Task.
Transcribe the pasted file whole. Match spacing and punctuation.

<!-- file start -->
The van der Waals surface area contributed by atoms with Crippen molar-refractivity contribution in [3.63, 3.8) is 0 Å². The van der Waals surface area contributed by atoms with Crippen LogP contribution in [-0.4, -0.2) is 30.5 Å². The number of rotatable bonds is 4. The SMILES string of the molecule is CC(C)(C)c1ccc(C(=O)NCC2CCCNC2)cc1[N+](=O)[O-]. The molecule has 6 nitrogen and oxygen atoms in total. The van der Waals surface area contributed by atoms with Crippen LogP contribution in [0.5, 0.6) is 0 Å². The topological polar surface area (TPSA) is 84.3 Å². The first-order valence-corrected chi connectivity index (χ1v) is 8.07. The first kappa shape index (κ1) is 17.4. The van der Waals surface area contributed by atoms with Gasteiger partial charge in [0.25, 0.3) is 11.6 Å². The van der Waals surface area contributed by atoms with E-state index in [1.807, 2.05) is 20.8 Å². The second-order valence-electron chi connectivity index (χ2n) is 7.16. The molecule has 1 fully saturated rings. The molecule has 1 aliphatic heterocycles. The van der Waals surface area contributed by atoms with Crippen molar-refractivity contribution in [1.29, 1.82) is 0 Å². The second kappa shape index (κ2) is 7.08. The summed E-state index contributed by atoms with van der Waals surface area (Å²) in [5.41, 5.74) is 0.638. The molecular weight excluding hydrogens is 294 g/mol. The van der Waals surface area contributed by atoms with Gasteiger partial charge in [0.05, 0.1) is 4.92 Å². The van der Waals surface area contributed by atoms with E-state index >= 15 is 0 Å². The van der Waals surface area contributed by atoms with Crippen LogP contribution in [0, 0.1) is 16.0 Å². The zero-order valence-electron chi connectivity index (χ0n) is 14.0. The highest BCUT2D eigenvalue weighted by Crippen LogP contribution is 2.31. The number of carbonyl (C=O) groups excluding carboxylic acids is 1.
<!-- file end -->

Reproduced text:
The van der Waals surface area contributed by atoms with Crippen molar-refractivity contribution in [3.63, 3.8) is 0 Å². The van der Waals surface area contributed by atoms with Crippen LogP contribution in [-0.4, -0.2) is 30.5 Å². The number of rotatable bonds is 4. The SMILES string of the molecule is CC(C)(C)c1ccc(C(=O)NCC2CCCNC2)cc1[N+](=O)[O-]. The molecule has 6 nitrogen and oxygen atoms in total. The van der Waals surface area contributed by atoms with Crippen LogP contribution in [0.5, 0.6) is 0 Å². The topological polar surface area (TPSA) is 84.3 Å². The first-order valence-corrected chi connectivity index (χ1v) is 8.07. The first kappa shape index (κ1) is 17.4. The van der Waals surface area contributed by atoms with Gasteiger partial charge in [0.25, 0.3) is 11.6 Å². The van der Waals surface area contributed by atoms with E-state index in [1.807, 2.05) is 20.8 Å². The second-order valence-electron chi connectivity index (χ2n) is 7.16. The molecule has 1 fully saturated rings. The molecule has 1 aliphatic heterocycles. The van der Waals surface area contributed by atoms with Crippen molar-refractivity contribution in [1.29, 1.82) is 0 Å². The second kappa shape index (κ2) is 7.08. The summed E-state index contributed by atoms with van der Waals surface area (Å²) in [5.41, 5.74) is 0.638. The molecular weight excluding hydrogens is 294 g/mol. The van der Waals surface area contributed by atoms with Gasteiger partial charge in [0.05, 0.1) is 4.92 Å². The van der Waals surface area contributed by atoms with E-state index >= 15 is 0 Å². The van der Waals surface area contributed by atoms with Crippen LogP contribution in [0, 0.1) is 16.0 Å². The zero-order valence-electron chi connectivity index (χ0n) is 14.0. The highest BCUT2D eigenvalue weighted by Crippen LogP contribution is 2.31. The number of carbonyl (C=O) groups excluding carboxylic acids is 1.